This is the latest installment in the Drowned Baby Timeline, an alternate history where Adolf Hitler drowned at birth and where World War II never took place. The largest state in Central Europe is the Polish Commonwealth, which includes the historical Second Polish Republic, eastern Germany, and the former Soviet republics of Byelorussia and Ukraine. Following victory in the Second Soviet War, the Commonwealth is experiencing a cultural renaissance . . .
Odessa, Ukrainian Devo, Polish Commonwealth
22 January 1946
"Ringo!" exclaimed Shlomo Kaminsky. "Where the hell have you been? We go on in half an hour!"
"I got lost," Ringo Gold admitted sheepishly. "I forgot the name of the club. And when I told the cabbie it was next door to Donov's restaurant, he asked me which one. It turns out there are a dozen restaurants in Odessa called Donov's."
"Don't the owners get angry at each other?" asked Leon Svirsky.
"The same man owns all of them," Gold explained.
Leon blinked. "Well, I guess that would explain why they're all called Donov's, if Donov owns them all."
"The owner is named Roy Krokowski," said Gold.
The others looked at him in bewilderment.
"The cabbie explained it," Gold said. "After the Communists were driven out, the new city government sold off a bunch of state-owned restaurants. This fellow named Krokowski bought some of them, and since the Communists had built them all on a standardized plan, he decorated them all the same, and gave them all the same basic menu and the same name."
"So why Donov's and not Krokowski's?" said Herschel Grynszpan.
"The cabbie didn't know," said Gold.
"Hang on," said Shlomo, as he recalled the meal they had eaten, "you mean they all serve nothing but Hamburg-style steaks and French-fried potatoes?"
"That's what the cabbie said," Gold confirmed. "He said there were only four to start out with, but in the last six months Krokowski has made enough money to buy eight more. He's even planning to open new ones in Kiev and Kharkov."
Colonel Tadeusz Paruszewski burst into the dressing room. "Where's Ringo? There you are! What, not into your outfit yet? Come on, hurry up, it's only twenty minutes to showtime! Mach schnell, mach schnell!" The Colonel continued to harangue them in his Dutch-accented Polish, throwing in scattered words from half a dozen other languages as he chivvied them out of the dressing room and up the stairs to the stage.
It was their first gig in Odessa, but there was a sell-out crowd at the club. They had a top-ten hit called "Hot and Heavy" (inspired by Herschel's ex-girlfriend Elena) that was getting airplay all over the Commonwealth. Soon the club was throbbing to the beat of Ringo's drums as they filled the place with fast-paced klezmerol music. The audience started screaming as soon as the curtain lifted, and they didn't stop until it came down again two hours later. Shlomo and the others did two encores, then made a strategic escape out the stage door to a waiting cab.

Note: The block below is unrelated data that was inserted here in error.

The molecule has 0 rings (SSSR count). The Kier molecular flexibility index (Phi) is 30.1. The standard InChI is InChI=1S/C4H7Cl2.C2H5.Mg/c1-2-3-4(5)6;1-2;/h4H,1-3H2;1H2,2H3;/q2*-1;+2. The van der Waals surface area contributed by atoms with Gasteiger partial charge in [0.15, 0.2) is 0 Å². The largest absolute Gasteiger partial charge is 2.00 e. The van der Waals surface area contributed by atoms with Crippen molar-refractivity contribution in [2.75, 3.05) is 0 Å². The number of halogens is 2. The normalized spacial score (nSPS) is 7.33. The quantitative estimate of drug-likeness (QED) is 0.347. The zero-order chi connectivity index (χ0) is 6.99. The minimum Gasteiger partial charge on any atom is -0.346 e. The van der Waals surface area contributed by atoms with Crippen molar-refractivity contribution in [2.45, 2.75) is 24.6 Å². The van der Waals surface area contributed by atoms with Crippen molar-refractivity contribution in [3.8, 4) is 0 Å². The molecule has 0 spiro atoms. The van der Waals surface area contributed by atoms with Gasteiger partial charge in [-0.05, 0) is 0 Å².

"The Ambassador, please, and step on!" Shlomo called to the cabbie. Then he lurched back in his seat as the cab leaped forward.
Five hair-raising minutes later, they were at their hotel, and Ringo (the only band member who was currently carrying any cash) left the cabbie a big tip. As they made their way through the lobby, a balding middle-aged man in a conservative suit approached them. "Shlomo Kaminsky?" he said.
Shlomo was impressed by the fact that the man addressed his comment to the right Vonts. "Yes," he said.
The man said, "My name is Leonid Banchek. I'm--"
"You're the President of Otown Records!" exclaimed Leon.
Shlomo was impressed. The Odessa-based record company was another formerly state-owned business that had been sold off by the city government. Banchek had adroitly capitalized on the klezmerol craze to build Otown into the largest record company in the Commonwealth, leaving the more conservative Warsaw companies to play catch-up. Banchek's stable of Jewish-Ukrainian acts had even developed their own distinctively melodic variety of klezmerol which was known in the scene as the Otown Sound.
Smiling, Banchek added, "And I'm here to offer you a recording and touring contract. Otown will sponsor a tour of Europe and America for the Vontzim, and release your next ten singles."
Shlomo said, "Colonel Paruszewski is our manager. If you've got an offer to make, you should make it to him."
"I already have," said Banchek. "He turned it down."
"He what?" shouted Leon. "Why?"
"He gave me a number of unconvincing reasons," said Banchek, "and that made me suspicious, so I did some checking. It turns out that 'Colonel Paruszewski' is in the Commonwealth illegally. If you tour outside the country, he can't go with you or he'll run the risk of not being allowed back in."
Shlomo turned to look at his bandmates, and he read the same message in each of their faces. Turning back, he said, "Mr. Banchek, you've got yourself a deal."
"Like hell you have!" bellowed a Dutch-accented voice. "I've got an ironclad contract!" the Colonel stormed as he burst in through the lobby doors. "Get your worthless skin out of here, Banchek, or I'll have hotel security throw you out!"
"An impartial jury might decide that your accounting trickery with the band's finances represents a breach of contract, Colonel Paruszewski," Banchek said calmly. "Or should I say, van Kuijk."
The Colonel glared at Shlomo and his bandmates. "You try to dump me, and I'll sue your sorry yid asses into the poorhouse!"
Shlomo laughed at his soon-to-be-ex-manager as he and the others followed Banchek out the door. "We've got a ticket to ride," he said, "and we don't care."
(Thanks to Mike Davis for the Otown Sound.)